El-Damanhoury I. The Jewish and Christian view on female genital mutilation. Afr J Urol. 2013;19(3):127–129.
El-Zanaty F, Way A. Egypt Demographic and Health Survey 2008. Cairo: Ministry of Health, El-Zanaty and Associates, and Macro International; 2012.
el Salam SA. A comprehensive approach for communication about female genital mutilation in Egypt. Male and Female Circumcision. 1999;317–330.
Smolowe J. A rite of passage – or mutilation? Time. 1994 Sept 26.
Michael M. Egypt officials ban female circumcision. The Associated Press. 2007 June 29.
Toubia N. Female circumcision as a public health issue. N Engl J Med. 1994;331(11):712–716.
World Health Organization. Female Genital Mutilation: The Prevention and the Management of the Health Complications: Policy Guidelines for Nurses and Midwives. Geneva: WHO; 2001.
Toubia NA. A Practical Manual for Health Care Providers Caring for Women with Circumcision. New York:RAINBO Publication; 1999.
International Federation of Medical Students’ Associations. Policy Statement on Female Genital Mutilation. Baltimore; 2013. Date of expiry 2016.
Gele AA, Johansen EB, Sundby J. When female circumcision comes to the West: attitudes toward the practice among Somali immigrants in Oslo. BMC Public Health. 2012;12:697.
World Health Organization. Female genital mutilation [webpage on the Internet]. Geneva: WHO [updated February 2014]. Available from: http://www.who.int/mediacentre/factsheets/fs241/en/. Accessed August 9, 2013.
Yount KM. Like mother, like daughter? Female genital cutting in Minia, Egypt. J Health Soc Behav. 2002;43:336–358.
El-Zanaty FH, Way AA. Egypt Interim Demographic and Health Survey, 2003. Ministry of Health and Population; 2004.
Oduro A, Ansah P, Hodgson A, et al. Trends in the prevalence of female genital mutilation and its effect on delivery outcomes in the kassena-nankana district of northern Ghana. Ghana Med J. 2006;40(3):87–92.
Saleem RA, Othman N, Fattah FH, Hazim L, Adnan B. Female genital mutilation in Iraqi Kurdistan: description and associated factors. Women Health. 2013;53(6):537–551.
Omer-Hashi KH. Female genital mutilation: perspectives from a Somalian midwife. Birth. 1994;21(4):224–226.
Barstow DG. Female genital mutilation: the penultimate gender abuse. Child Abuse Negl. 1999;23(5):501–510.
Dalal K, Lawoko S, Jansson B. Women’s attitudes towards discontinuation of female genital mutilation in Egypt. J Inj Violence Res. 2010;2(1):41–45.
Omolase CO, Akinsanya OO, Omotayo RS, Omolase BO. Attitudes towards female genital cutting among pregnant women in Owo, Nigeria. S Afr Fam Pract. 2012;54(4):363–366.
Afifi M. Egyptian ever-married women’s attitude toward discontinuation of female genital cutting. Singapore Med J. 2010;51(1):15–20.
Al-Khulaidi GA, Nakamura K, Seino K, Kizuki M. Decline of supportive attitudes among husbands toward female genital mutilation and its association to those practices in Yemen. PLoS One. 2013;8(12):e83140.
Allam MF, de Irala-Estévez J, Fernández-Crehuet Navajas R, et al. Factors associated with the condoning of female genital mutilation among university students. Public Health. 2001;115(5):350–355.
Almroth L, Almroth-Berggren V, Hassanein OM, et al. A community based study on the change of practice of female genital mutilation in a Sudanese village. Int J Gynaecol Obstet. 2001;74(2):179–185.
Toubia NF, Sharief EH. Female genital mutilation: have we made progress? Int J Gynaecol Obstet. 2003;82(3):251–261.
Yount KM. Symbolic gender politics, religious group identity, and the decline in female genital cutting in Minya, Egypt. Social Forces. 2004;82(3):1063–1090.
Moore K, Randolph K, Toubia N, Kirberger E. The synergistic relationship between health and human rights: a case study using female genital mutilation. Health Hum Rights. 1997;2:137–146.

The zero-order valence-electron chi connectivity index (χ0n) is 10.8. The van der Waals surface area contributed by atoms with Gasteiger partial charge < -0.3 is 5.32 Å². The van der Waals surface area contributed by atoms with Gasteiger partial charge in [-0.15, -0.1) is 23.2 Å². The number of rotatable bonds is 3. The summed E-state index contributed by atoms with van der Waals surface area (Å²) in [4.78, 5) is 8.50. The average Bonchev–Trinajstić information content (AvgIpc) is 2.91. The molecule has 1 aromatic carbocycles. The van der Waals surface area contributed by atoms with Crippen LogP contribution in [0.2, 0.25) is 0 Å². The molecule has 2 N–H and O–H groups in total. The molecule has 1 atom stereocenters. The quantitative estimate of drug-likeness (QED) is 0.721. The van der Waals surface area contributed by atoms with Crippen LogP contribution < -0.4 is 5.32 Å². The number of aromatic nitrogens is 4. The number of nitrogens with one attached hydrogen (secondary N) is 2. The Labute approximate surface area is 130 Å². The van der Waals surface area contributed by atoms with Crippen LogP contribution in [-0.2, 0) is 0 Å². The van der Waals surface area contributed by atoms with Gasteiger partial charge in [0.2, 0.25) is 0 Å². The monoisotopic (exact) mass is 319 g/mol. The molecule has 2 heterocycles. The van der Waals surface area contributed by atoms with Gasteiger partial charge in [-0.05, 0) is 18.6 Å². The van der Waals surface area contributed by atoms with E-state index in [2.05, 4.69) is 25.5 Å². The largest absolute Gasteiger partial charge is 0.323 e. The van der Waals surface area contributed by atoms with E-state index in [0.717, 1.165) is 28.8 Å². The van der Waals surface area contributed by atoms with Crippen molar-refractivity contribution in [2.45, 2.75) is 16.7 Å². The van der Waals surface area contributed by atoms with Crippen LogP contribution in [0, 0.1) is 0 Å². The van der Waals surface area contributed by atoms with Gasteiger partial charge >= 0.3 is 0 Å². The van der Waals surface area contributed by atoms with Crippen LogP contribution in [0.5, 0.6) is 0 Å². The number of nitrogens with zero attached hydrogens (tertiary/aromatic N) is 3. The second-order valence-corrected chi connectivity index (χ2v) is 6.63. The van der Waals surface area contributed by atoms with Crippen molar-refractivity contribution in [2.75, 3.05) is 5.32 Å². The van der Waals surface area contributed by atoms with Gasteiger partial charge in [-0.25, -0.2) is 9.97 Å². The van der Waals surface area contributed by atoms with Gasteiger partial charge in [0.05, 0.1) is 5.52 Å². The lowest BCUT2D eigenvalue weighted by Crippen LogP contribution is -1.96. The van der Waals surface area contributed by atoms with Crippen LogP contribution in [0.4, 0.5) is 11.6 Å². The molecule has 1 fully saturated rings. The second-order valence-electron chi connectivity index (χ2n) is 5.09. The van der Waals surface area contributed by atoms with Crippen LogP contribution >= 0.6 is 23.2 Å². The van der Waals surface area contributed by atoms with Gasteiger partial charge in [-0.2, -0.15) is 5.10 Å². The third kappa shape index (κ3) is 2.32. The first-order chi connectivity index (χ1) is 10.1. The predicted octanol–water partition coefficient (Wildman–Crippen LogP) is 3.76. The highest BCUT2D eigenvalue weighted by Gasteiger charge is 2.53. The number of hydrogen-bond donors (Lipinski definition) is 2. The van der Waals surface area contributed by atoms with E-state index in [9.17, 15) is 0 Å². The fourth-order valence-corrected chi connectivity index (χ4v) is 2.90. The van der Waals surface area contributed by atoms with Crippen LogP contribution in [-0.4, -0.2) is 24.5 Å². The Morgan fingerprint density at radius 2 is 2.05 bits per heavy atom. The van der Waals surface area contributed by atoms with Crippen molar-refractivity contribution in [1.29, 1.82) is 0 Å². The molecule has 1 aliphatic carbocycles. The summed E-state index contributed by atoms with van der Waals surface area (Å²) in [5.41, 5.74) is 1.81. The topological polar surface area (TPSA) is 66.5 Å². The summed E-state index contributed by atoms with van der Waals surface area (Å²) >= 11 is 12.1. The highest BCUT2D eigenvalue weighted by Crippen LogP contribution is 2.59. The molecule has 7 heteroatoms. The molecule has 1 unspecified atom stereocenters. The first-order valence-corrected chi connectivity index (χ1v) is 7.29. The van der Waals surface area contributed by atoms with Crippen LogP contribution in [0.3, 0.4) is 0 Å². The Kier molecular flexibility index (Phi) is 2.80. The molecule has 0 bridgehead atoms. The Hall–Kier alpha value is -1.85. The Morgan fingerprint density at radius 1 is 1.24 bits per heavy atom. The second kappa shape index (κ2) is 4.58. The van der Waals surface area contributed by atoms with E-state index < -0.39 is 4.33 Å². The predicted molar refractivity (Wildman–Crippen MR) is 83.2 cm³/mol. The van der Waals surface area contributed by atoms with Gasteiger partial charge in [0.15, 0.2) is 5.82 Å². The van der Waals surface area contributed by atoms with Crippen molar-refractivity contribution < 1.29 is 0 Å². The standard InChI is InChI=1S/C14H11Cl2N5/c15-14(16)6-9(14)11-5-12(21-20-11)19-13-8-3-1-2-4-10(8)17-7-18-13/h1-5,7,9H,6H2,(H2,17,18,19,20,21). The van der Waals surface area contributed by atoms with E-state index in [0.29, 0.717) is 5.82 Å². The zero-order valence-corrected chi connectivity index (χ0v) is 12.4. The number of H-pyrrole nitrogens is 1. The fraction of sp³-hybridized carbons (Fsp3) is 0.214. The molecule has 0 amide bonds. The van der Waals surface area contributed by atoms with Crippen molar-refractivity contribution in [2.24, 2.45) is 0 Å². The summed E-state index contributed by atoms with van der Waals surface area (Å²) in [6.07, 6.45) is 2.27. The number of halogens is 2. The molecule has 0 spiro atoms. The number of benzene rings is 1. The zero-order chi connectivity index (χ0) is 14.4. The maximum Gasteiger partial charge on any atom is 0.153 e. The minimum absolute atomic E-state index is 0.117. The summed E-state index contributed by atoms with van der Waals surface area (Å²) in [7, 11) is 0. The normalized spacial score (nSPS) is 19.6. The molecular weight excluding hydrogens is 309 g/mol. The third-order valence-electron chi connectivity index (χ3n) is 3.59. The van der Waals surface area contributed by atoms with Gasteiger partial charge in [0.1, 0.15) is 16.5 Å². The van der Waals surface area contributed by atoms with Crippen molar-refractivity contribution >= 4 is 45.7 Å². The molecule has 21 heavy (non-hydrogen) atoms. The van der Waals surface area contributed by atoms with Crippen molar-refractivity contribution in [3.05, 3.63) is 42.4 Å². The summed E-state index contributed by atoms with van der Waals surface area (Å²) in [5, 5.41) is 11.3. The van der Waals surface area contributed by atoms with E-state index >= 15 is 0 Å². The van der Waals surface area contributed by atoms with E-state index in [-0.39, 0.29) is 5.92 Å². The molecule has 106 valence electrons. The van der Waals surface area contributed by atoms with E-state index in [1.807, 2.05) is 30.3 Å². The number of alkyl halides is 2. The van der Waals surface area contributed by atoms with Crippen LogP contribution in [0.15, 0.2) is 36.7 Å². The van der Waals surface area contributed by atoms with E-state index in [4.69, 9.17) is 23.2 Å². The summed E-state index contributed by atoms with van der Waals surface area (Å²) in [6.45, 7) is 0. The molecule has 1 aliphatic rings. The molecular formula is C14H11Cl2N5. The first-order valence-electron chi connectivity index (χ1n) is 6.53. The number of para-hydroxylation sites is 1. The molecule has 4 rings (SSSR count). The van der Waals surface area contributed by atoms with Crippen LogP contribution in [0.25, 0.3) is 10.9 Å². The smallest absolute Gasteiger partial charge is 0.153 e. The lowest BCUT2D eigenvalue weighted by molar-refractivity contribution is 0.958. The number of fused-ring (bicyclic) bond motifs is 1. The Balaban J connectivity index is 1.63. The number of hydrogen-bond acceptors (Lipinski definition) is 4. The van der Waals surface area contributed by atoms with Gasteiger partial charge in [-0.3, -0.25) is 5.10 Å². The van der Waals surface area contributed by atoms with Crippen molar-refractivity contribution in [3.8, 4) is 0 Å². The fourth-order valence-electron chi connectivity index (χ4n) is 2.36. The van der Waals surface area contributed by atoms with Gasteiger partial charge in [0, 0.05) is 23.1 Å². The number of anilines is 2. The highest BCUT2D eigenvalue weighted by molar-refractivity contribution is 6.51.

Maja TM, Litt D. Men’s Involvement in Promoting Reproductive health. Women and Health Learning Package. Available from: http://www.the-networktufh org/sites/default/files/attachments/basic_pages/WHLP% 20Men. 2013;9.
Al-Shawafi N. Clinical-Based Investigation of Female Genital Mutilation in Selected Areas in Yemen. Ministry of Public Health and Population; 1999:13.
Rahman A, Toubia N. Female Genital Mutilation: A Practical Guide to Worldwide Laws and Policies. London: Zed Books; 2000.
Wegner MN, Landry E, Wilkinson D, Tzanis J. Men as partners in reproductive health: from issues to action. Int Fam Plan Perspect. 1998;24:38–42.
Nour NM. Female genital cutting: a persisting practice. Rev Obstet Gynecol. 2008;1(3):135–139.
el-Defrawi MH, Lotfy G, Dandash KF, Refaat AH, Eyada M. Female genital mutilation and its psychosexual impact. J Sex Marital Ther. 2001;27(5):465–473.
Gruenbaum E. Sexuality issues in the movement to abolish female genital cutting in Sudan. Med Anthropol Q. 2006;20(1):121–138.
World Health Organization. Female Genital Mutilation: The Prevention and the Management of the Health Complications: Policy Guidelines for Nurses and Midwives. Geneva: WHO; 2001.
UNICEF (United Nations Children’s Fund). Infant and Young Child Feeding Programme Review. Case Study: Benin. New York, NY: UNICEF; 2009.
Ezenyeaku C, Okeke T, Chigbu C, Ikeako L. Survey of women’s opinions on female genital mutilation (FGM) in Southeast Nigeria: study of patients attending antenatal clinic. Ann Med Health Sci Res. 2011;1(1):15–20.
Ali AS. The Role of Policymakers in Ending Female Genital Mutilation: An African Perspective. 2010.
Gage AJ, Van Rossem R. Attitudes toward the discontinuation of female genital cutting among men and women in Guinea. Int J Gynaecol Obstet. 2006;92(1):92–96.
UNICEF. Female Genital Mutilation/Cutting: A Statistical Exploration 2005. UNICEF; 2005.
This work is published and licensed by Dove Medical Press Limited. The full terms of this license are available at https://www.dovepress.com/terms.php and incorporate the Creative Commons Attribution - Non Commercial (unported, v3.0) License. By accessing the work you hereby accept the Terms. Non-commercial uses of the work are permitted without any further permission from Dove Medical Press Limited, provided the work is properly attributed. For permission for commercial use of this work, please see paragraphs 4.2 and 5 of our Terms.Download Article [PDF]